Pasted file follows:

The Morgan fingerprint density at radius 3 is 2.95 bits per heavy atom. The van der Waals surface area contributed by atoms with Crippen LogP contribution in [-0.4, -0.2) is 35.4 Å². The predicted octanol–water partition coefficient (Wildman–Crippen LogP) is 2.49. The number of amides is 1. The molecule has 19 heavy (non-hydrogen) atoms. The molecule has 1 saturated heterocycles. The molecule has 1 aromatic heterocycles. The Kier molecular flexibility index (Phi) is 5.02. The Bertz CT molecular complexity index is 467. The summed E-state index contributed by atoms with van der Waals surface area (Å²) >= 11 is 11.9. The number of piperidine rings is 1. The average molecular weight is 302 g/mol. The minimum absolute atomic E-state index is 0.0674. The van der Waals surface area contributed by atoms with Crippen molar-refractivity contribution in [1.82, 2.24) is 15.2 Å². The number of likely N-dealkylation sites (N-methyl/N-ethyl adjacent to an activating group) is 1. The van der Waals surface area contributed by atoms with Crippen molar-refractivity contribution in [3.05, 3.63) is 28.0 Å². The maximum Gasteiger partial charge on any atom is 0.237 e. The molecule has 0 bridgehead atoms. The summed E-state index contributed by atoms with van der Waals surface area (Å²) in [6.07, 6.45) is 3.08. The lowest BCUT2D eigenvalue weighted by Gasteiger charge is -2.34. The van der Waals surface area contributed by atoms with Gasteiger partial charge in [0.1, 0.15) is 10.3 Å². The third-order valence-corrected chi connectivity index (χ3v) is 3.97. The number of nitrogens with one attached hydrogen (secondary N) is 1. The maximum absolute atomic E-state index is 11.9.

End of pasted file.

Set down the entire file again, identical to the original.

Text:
The Morgan fingerprint density at radius 3 is 2.95 bits per heavy atom. The van der Waals surface area contributed by atoms with Crippen LogP contribution in [-0.4, -0.2) is 35.4 Å². The predicted octanol–water partition coefficient (Wildman–Crippen LogP) is 2.49. The number of amides is 1. The molecule has 19 heavy (non-hydrogen) atoms. The molecule has 1 saturated heterocycles. The molecule has 1 aromatic heterocycles. The Kier molecular flexibility index (Phi) is 5.02. The Bertz CT molecular complexity index is 467. The summed E-state index contributed by atoms with van der Waals surface area (Å²) >= 11 is 11.9. The number of piperidine rings is 1. The average molecular weight is 302 g/mol. The minimum absolute atomic E-state index is 0.0674. The van der Waals surface area contributed by atoms with Crippen molar-refractivity contribution in [1.82, 2.24) is 15.2 Å². The number of likely N-dealkylation sites (N-methyl/N-ethyl adjacent to an activating group) is 1. The van der Waals surface area contributed by atoms with Crippen molar-refractivity contribution in [3.05, 3.63) is 28.0 Å². The maximum Gasteiger partial charge on any atom is 0.237 e. The molecule has 0 bridgehead atoms. The summed E-state index contributed by atoms with van der Waals surface area (Å²) in [6.07, 6.45) is 3.08. The lowest BCUT2D eigenvalue weighted by Gasteiger charge is -2.34. The van der Waals surface area contributed by atoms with Gasteiger partial charge in [0.1, 0.15) is 10.3 Å². The third-order valence-corrected chi connectivity index (χ3v) is 3.97. The number of nitrogens with one attached hydrogen (secondary N) is 1. The maximum absolute atomic E-state index is 11.9.